The horrific case of young Zainab Ansari has apparently shaken Pakistani society to its core. Despite the social apathy that we often bemoan, the horrendous nature of the crime against Zainab is hard to come to terms with because we can finally put a face to a victim of brutal ‘child abuse’ and see our own children or siblings in that face. No wonder all forms of media, including Facebook, Twitter and their likes, are ablaze with outpourings of sympathy, disgust and anger. The cries for public hanging and immediate justice without any trial are the most cogent expression of our desperation to somehow quench our thirst for revenge. Our collective guilt over having failed Zainab has shaken our conscience. The Supreme Court has taken suo motu notice of the incident and the Punjab chief minister is personally monitoring the case.
In our agony, it is impossible for most of us to take our eyes away from this little speck called Zainab on the vast canvas of child abuse that perhaps all of us are guilty of, including the state. For sexual abuse and murder, however horrific, is unfortunately only one of the myriad ways, however extreme, in which we all commit the larger crime of child abuse in our everyday lives.
It is perhaps easy for us to think that sexual abuse is the only form of abuse that has the potential of leaving a child permanently scarred. It is extreme, has a visible face, a humanist as well as a societal consensus against it and brings to light the darkest of the evil that mankind is inherently capable of. Yet it is only one way in which we are failing our children and have been failing them for 70 years.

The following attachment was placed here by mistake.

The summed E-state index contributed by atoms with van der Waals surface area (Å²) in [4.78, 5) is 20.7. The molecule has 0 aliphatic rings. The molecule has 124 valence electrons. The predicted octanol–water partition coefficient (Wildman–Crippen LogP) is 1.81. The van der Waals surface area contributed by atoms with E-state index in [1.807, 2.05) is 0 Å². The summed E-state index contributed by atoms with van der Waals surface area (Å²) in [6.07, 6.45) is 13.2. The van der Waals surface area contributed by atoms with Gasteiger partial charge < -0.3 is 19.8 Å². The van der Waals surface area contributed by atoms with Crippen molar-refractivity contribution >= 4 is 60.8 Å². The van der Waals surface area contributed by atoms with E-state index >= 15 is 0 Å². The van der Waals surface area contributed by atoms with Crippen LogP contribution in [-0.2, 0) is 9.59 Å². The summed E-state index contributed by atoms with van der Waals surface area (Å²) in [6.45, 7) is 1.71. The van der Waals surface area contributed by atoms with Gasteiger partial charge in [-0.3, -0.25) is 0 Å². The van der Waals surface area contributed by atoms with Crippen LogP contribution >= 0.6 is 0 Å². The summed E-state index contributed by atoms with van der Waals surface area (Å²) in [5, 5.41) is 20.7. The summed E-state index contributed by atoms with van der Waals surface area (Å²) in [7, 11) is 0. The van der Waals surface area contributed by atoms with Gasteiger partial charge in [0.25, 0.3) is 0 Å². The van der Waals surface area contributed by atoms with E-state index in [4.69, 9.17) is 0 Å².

In fact, our failure spans generations that have been deprived of their basic rights and the opportunity to live up to their potential. One only has to look around to see the faces of countless children scarred by the apathy of the society as well as the state. The story of Zainab’s Pakistan is the story of perpetual abuse of the majority of its children.
Abuse has often been defined as an act which is morally wrong, cruel or amounts to maltreatment. In the case of a child, it can simply mean depriving children of their fundamental rights that, in any civilized society, they are entitled to the moment they are born. Let us consider them one by one and compare our track record against our obligations to deliver them to our children under any and all circumstances.
In any analyses of child abuse, one has to inevitably start from the most basic of a child’s needs, which, if not fulfilled, would hinder their mental, physical, moral and psychological development. The Convention on the Rights of the Child, which Pakistan ratified on 12.11.1990, provides in Article 6 that “all children have a right to life, and to survive and develop physically, mentally, spiritually, morally, psychologically and socially to their full potential.”
No child can develop to his/her full potential unless and until their basic needs i.e. a right to health, nutrition, clean water and education are satisfied. It is in this context that the Constitution of Pakistan in Article 25(3) provides that the State has to make special provisions for the protection of women and children. In the recently introduced Article 25A, the State has been obligated to provide free compulsory education to all children between the ages of 5 and 16. In the chapter of Principles of Policy, under Article 38(d), the State should provide basic necessities of life such as food, clothing, housing, education and medical relief. The State of Pakistan, as would be apparent from the following facts, has obviously and miserably failed to adhere to its international and constitutional obligations. Consequently, the vast majority of the children of Pakistan have been deprived of their potential and an environment to advance. There cannot be any greater abuse than denying children these fundamental rights which, in the long run, rob them of even the possibility of living to their potential.